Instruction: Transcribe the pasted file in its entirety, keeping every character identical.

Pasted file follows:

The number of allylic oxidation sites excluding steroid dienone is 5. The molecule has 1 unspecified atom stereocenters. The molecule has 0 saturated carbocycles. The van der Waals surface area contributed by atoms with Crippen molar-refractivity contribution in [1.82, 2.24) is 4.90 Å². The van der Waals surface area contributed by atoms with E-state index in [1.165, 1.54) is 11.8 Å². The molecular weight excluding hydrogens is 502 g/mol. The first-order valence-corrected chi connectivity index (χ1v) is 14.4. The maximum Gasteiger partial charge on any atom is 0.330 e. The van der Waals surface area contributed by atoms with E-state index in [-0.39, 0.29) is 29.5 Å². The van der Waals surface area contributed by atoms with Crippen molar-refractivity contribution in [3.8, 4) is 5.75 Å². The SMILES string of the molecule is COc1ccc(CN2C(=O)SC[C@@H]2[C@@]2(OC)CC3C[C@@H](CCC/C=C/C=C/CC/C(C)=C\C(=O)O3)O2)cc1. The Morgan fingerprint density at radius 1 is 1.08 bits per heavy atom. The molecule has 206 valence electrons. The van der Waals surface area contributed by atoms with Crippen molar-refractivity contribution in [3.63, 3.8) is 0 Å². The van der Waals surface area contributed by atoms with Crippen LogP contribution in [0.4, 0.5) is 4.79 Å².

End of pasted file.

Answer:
The number of allylic oxidation sites excluding steroid dienone is 5. The molecule has 1 unspecified atom stereocenters. The molecule has 0 saturated carbocycles. The van der Waals surface area contributed by atoms with Crippen molar-refractivity contribution in [1.82, 2.24) is 4.90 Å². The van der Waals surface area contributed by atoms with E-state index in [1.165, 1.54) is 11.8 Å². The molecular weight excluding hydrogens is 502 g/mol. The first-order valence-corrected chi connectivity index (χ1v) is 14.4. The maximum Gasteiger partial charge on any atom is 0.330 e. The van der Waals surface area contributed by atoms with E-state index in [-0.39, 0.29) is 29.5 Å². The van der Waals surface area contributed by atoms with Crippen molar-refractivity contribution in [3.8, 4) is 5.75 Å². The SMILES string of the molecule is COc1ccc(CN2C(=O)SC[C@@H]2[C@@]2(OC)CC3C[C@@H](CCC/C=C/C=C/CC/C(C)=C\C(=O)O3)O2)cc1. The Morgan fingerprint density at radius 1 is 1.08 bits per heavy atom. The molecule has 206 valence electrons. The van der Waals surface area contributed by atoms with Crippen molar-refractivity contribution in [3.63, 3.8) is 0 Å². The van der Waals surface area contributed by atoms with Crippen LogP contribution in [0.4, 0.5) is 4.79 Å².